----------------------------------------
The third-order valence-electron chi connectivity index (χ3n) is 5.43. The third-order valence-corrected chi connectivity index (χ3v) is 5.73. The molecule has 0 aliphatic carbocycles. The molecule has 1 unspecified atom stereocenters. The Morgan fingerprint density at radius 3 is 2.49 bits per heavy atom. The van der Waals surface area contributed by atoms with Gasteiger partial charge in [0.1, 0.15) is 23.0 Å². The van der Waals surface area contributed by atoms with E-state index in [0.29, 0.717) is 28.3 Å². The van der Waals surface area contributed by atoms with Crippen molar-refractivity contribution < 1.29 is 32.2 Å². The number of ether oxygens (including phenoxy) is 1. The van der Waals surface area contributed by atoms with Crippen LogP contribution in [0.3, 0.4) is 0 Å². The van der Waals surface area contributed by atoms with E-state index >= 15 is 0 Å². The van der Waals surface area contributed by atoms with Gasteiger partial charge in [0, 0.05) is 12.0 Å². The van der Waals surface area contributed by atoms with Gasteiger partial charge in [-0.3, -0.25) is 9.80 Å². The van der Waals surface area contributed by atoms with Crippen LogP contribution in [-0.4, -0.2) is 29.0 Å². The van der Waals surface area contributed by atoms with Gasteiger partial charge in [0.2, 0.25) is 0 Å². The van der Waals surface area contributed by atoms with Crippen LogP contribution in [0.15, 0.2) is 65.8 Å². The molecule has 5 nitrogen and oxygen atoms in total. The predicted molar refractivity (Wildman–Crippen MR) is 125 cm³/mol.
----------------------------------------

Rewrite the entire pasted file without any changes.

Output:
The third-order valence-electron chi connectivity index (χ3n) is 5.43. The third-order valence-corrected chi connectivity index (χ3v) is 5.73. The molecule has 0 aliphatic carbocycles. The molecule has 1 unspecified atom stereocenters. The Morgan fingerprint density at radius 3 is 2.49 bits per heavy atom. The van der Waals surface area contributed by atoms with Gasteiger partial charge in [0.1, 0.15) is 23.0 Å². The van der Waals surface area contributed by atoms with E-state index in [0.29, 0.717) is 28.3 Å². The van der Waals surface area contributed by atoms with Crippen molar-refractivity contribution < 1.29 is 32.2 Å². The number of ether oxygens (including phenoxy) is 1. The van der Waals surface area contributed by atoms with Crippen LogP contribution in [0.3, 0.4) is 0 Å². The van der Waals surface area contributed by atoms with E-state index >= 15 is 0 Å². The van der Waals surface area contributed by atoms with Gasteiger partial charge in [0, 0.05) is 12.0 Å². The van der Waals surface area contributed by atoms with Gasteiger partial charge in [-0.3, -0.25) is 9.80 Å². The van der Waals surface area contributed by atoms with Crippen LogP contribution in [-0.4, -0.2) is 29.0 Å². The van der Waals surface area contributed by atoms with Gasteiger partial charge in [0.2, 0.25) is 0 Å². The van der Waals surface area contributed by atoms with Crippen LogP contribution in [0.15, 0.2) is 65.8 Å². The molecule has 5 nitrogen and oxygen atoms in total. The predicted molar refractivity (Wildman–Crippen MR) is 125 cm³/mol.